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Brain-Mapping Research Must Be Translated Into Tests, Treatments, WHO Says

Nature: Big brain projects urged to aid public health
“Major brain-mapping projects have multiplied in recent years, as neuroscientists develop new technologies to decipher how the brain works. These initiatives focus on understanding the brain, but the World Health Organization (WHO) wants to ensure that they work to translate their early discoveries and technological advances into tests and treatments for brain disorders…” (Reardon, 11/8).

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Editorials and Opinions

Widespread Emergence Of Zika Presents Public Policy, Global Health Challenges

Huffington Post: Zika’s Rapid Rise and the Limp Global Response Reveal Dire Global Health Challenges
Peter Katona, clinical professor of medicine in infectious diseases at UCLA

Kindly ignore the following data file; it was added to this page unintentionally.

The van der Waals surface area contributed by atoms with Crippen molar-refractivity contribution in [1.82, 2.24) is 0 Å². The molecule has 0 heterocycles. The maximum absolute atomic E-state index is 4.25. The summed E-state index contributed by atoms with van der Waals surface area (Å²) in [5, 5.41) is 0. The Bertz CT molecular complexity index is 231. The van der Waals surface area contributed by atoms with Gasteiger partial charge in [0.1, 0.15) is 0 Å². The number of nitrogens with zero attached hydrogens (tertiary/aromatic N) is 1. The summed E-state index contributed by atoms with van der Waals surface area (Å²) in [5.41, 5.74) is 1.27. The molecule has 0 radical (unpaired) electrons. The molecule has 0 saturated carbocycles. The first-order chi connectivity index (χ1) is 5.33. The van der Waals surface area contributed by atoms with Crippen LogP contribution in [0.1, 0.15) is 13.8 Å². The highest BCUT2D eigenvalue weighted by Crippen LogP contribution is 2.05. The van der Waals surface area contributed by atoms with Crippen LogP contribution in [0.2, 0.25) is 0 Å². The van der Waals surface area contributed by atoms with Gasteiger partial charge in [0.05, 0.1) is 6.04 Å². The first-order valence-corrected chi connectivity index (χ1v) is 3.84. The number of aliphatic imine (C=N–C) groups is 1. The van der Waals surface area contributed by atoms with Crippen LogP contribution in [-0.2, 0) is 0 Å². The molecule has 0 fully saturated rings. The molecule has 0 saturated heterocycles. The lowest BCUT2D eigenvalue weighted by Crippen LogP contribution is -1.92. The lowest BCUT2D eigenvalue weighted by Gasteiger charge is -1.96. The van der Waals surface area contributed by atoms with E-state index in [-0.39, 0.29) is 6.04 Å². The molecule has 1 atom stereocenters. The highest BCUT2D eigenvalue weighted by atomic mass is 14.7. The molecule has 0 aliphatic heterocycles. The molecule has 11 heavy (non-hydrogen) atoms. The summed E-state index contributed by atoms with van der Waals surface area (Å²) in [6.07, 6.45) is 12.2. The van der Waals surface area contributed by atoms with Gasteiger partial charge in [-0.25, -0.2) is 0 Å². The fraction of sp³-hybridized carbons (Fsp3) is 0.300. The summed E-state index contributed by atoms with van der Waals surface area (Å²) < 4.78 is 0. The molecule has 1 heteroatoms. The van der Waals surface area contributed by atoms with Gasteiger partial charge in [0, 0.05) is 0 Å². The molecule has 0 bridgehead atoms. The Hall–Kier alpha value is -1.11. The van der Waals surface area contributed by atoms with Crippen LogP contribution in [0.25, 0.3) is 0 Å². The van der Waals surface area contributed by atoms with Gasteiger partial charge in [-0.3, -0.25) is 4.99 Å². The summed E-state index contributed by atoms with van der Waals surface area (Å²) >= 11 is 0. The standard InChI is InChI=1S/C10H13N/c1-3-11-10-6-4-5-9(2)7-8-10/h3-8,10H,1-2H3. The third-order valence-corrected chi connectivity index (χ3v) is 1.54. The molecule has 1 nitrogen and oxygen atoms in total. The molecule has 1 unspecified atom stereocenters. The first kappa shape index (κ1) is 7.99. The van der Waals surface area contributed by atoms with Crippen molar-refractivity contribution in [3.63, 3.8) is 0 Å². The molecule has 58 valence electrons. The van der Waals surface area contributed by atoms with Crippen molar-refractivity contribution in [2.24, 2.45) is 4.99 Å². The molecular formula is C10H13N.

“…In addition to the routine clinical and public health considerations given to all harmful emerging infections, for Zika there are socioeconomic, psychological, and public policy issues that might actually predominate … Policy issues such as abortion; birth control; changing prior inattention to the science of vector-borne infections; travel and tourism implications; constantly changing federal guidelines; confusion with related chikungunya and dengue carried by the same mosquitoes; the possible augmenting role of sentinel events such as the Olympics and the Hajj; and appropriate timely funding from local, regional, national, and international sources — all … need to be addressed in a much more interconnected world. … There are too many unanswered clinical questions, many bizarre complications, an odd complex transmission pattern, delayed funding by a U.S. Congress playing political games, and a very slow international response by a poorly funded WHO emergency response team. There is a need to re-evaluate many social questions…” (11/4).